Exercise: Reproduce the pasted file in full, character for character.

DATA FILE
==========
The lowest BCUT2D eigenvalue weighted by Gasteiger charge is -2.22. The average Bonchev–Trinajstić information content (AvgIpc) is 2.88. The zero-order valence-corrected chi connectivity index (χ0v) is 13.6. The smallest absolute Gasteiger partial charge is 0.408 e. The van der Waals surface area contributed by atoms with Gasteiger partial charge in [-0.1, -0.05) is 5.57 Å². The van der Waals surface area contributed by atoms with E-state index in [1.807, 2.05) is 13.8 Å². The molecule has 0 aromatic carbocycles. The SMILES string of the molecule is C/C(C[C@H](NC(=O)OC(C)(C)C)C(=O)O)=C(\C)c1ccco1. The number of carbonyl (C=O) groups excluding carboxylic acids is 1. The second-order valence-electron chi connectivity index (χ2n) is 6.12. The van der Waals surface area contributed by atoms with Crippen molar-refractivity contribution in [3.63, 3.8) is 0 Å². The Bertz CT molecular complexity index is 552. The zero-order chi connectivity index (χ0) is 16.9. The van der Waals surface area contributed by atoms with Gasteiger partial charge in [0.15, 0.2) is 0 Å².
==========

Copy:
The lowest BCUT2D eigenvalue weighted by Gasteiger charge is -2.22. The average Bonchev–Trinajstić information content (AvgIpc) is 2.88. The zero-order valence-corrected chi connectivity index (χ0v) is 13.6. The smallest absolute Gasteiger partial charge is 0.408 e. The van der Waals surface area contributed by atoms with Gasteiger partial charge in [-0.1, -0.05) is 5.57 Å². The van der Waals surface area contributed by atoms with E-state index in [1.807, 2.05) is 13.8 Å². The molecule has 0 aromatic carbocycles. The SMILES string of the molecule is C/C(C[C@H](NC(=O)OC(C)(C)C)C(=O)O)=C(\C)c1ccco1. The number of carbonyl (C=O) groups excluding carboxylic acids is 1. The second-order valence-electron chi connectivity index (χ2n) is 6.12. The van der Waals surface area contributed by atoms with Crippen molar-refractivity contribution in [3.63, 3.8) is 0 Å². The Bertz CT molecular complexity index is 552. The zero-order chi connectivity index (χ0) is 16.9. The van der Waals surface area contributed by atoms with Gasteiger partial charge in [0.15, 0.2) is 0 Å².